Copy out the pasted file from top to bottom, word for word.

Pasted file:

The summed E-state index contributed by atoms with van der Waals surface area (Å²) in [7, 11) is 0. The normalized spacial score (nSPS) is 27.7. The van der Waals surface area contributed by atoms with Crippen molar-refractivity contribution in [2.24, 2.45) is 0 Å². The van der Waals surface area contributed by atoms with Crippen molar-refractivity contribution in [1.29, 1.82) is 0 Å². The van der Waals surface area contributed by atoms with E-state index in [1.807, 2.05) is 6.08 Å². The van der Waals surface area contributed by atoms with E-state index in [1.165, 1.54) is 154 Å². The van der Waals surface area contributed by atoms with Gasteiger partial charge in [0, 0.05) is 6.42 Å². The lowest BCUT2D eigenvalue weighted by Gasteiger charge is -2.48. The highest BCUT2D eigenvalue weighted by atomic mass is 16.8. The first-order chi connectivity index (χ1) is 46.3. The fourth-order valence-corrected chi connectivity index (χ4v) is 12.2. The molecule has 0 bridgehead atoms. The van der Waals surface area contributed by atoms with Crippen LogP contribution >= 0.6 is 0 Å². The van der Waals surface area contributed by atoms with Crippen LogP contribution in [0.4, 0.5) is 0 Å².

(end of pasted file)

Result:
The summed E-state index contributed by atoms with van der Waals surface area (Å²) in [7, 11) is 0. The normalized spacial score (nSPS) is 27.7. The van der Waals surface area contributed by atoms with Crippen molar-refractivity contribution in [2.24, 2.45) is 0 Å². The van der Waals surface area contributed by atoms with Crippen molar-refractivity contribution in [1.29, 1.82) is 0 Å². The van der Waals surface area contributed by atoms with E-state index in [1.807, 2.05) is 6.08 Å². The van der Waals surface area contributed by atoms with E-state index in [1.165, 1.54) is 154 Å². The van der Waals surface area contributed by atoms with Gasteiger partial charge in [0, 0.05) is 6.42 Å². The lowest BCUT2D eigenvalue weighted by Gasteiger charge is -2.48. The highest BCUT2D eigenvalue weighted by atomic mass is 16.8. The first-order chi connectivity index (χ1) is 46.3. The fourth-order valence-corrected chi connectivity index (χ4v) is 12.2. The molecule has 0 bridgehead atoms. The van der Waals surface area contributed by atoms with Crippen LogP contribution >= 0.6 is 0 Å². The van der Waals surface area contributed by atoms with Crippen LogP contribution in [0.4, 0.5) is 0 Å².